The Brief – Part of the Union

A political stunt it may have been, but Paul Givan’s decision to resign as Northern Ireland’s First Minister over the Northern Ireland protocol still looks like an effective tactic.

The Brief — The party’s over

It was always likely that something trivial would bring down Boris Johnson. It would never be policy because Johnson is, ideologically, something of an empty vessel. Throughout his career, it has always been unclear what, besides advancing his own interests, he actually believes in.

David Frost leaves: Christmas comes early in Brussels

What was behind the resignation of David Frost as UK “Brexit Minister”, and would it be enough to halt the declining UK-EU relations? Dick Roche shares his thoughts. Dick Roche is a former Irish Minister for European Affairs and former...

The Brief, powered by The Greens/EFA — Island of lost content

Few people in Britain (or Europe, for that matter) understand Northern Ireland. Even fewer understand its politics. That perhaps explains why so little attention was paid to the impact of Brexit on Northern Ireland during the referendum campaign in 2016.

The Brief – No country or bloc is an island

The crisis in Afghanistan may be prompting the EU to have a crisis of confidence and bout of self–examination about its role in the world, but it is not the only one. The same can be said of Britain. Twenty...

The Brief – It takes EU to tango

As EU officials prepare for their holidays, they have an extra reason to pack their bags faster than usual; to avoid the siren call of British politicians haranguing them to reopen parts of the Brexit settlement. It would be easy,...

The Brief, powered by Martens Centre – Five years

Lest we forget, five years ago this week the UK voted to leave the EU. It seems like a world away, yet it is striking how little has changed.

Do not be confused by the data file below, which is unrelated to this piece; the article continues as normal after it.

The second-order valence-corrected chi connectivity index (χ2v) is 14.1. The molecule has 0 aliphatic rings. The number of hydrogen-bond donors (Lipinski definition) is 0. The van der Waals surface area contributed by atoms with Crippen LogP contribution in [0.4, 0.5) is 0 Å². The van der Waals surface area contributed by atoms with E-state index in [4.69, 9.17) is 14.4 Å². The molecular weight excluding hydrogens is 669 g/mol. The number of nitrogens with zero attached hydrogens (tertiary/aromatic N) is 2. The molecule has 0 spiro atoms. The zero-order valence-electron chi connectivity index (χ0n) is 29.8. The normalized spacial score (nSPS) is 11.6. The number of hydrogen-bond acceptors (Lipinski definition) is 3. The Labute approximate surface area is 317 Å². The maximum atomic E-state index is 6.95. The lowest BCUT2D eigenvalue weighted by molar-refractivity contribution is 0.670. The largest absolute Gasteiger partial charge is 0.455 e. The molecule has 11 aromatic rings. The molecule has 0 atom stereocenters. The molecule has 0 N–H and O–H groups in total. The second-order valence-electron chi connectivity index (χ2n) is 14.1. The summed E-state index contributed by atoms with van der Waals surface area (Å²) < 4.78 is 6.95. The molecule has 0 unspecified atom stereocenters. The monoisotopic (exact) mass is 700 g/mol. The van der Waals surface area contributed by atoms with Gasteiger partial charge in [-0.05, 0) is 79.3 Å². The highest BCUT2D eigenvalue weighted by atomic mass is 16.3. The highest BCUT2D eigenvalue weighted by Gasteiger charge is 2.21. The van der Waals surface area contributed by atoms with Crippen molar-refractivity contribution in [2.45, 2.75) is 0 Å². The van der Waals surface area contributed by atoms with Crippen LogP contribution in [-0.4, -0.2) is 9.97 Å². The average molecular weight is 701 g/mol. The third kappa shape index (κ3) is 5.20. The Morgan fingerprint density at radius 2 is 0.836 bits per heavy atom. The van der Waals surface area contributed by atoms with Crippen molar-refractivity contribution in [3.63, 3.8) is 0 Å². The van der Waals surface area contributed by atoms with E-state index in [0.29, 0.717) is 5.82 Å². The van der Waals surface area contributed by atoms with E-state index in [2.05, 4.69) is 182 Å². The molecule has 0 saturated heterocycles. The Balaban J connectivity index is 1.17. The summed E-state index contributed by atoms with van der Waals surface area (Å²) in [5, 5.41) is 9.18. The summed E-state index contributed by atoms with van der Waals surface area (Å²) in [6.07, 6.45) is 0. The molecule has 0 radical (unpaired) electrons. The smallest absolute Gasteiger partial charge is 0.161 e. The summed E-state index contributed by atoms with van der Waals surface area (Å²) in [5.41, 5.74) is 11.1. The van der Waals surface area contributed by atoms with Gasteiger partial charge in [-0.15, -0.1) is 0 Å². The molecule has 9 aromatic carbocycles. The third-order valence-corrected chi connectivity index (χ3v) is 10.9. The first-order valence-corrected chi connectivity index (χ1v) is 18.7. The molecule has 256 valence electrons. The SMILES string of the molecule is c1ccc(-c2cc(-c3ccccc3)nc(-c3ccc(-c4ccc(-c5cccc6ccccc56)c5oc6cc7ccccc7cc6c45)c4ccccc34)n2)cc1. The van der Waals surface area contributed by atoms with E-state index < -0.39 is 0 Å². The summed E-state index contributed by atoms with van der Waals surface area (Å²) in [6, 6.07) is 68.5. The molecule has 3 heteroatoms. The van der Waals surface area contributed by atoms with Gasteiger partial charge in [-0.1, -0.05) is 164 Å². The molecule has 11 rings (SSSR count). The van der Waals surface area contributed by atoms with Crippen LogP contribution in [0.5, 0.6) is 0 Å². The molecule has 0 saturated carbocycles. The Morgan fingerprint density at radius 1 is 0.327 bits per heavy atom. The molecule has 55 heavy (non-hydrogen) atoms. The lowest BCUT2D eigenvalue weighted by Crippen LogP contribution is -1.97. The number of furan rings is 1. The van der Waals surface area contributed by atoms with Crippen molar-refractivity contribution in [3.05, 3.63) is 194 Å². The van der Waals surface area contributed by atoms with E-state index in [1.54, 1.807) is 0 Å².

The Brief, powered by Martens Centre – Not so settled status

Whether or not the UK government and EU counterparts care to admit it, living abroad has become more complicated in the age of no more free movement.

The Brief – Battle of the bangers

In the British vintage comedy series Yes, Minister, the hapless Jim Hacker becomes prime minister on the strength of a campaign against plans by the European Commission to introduce a “Euro sausage”. That would mean the end of the gritty...

The Brief, powered by GIE – Cod War II

Nothing stirs Anglo-Gallic passions quite like the sight of gunboats in the Channel. The presence of several hundred patrol boats in the waters around Jersey – one of the picturesque Channel islands that provides offshore banking to the mega-rich – is the latest act in the Brexit farce.

With Brexit deal ratified, EU and UK parliamentarians must now rebuild their relationship

With the post-Brexit trade pact now formally ratified, EU and UK lawmakers must take the lead in rebuilding the cross-Channel relationship, writes John McStravick.

The Brief, powered by GIE – The 28th state?

Theatre director Thomas Bellinck's dystopian vision 'The House of European History in Exile', a museum exhibition in Brussels in 2013, when Brexit itself looked improbable, predicted that an independent Scotland would be the last country to join the EU.

The Brief, powered by FACEBOOK – Sold down the river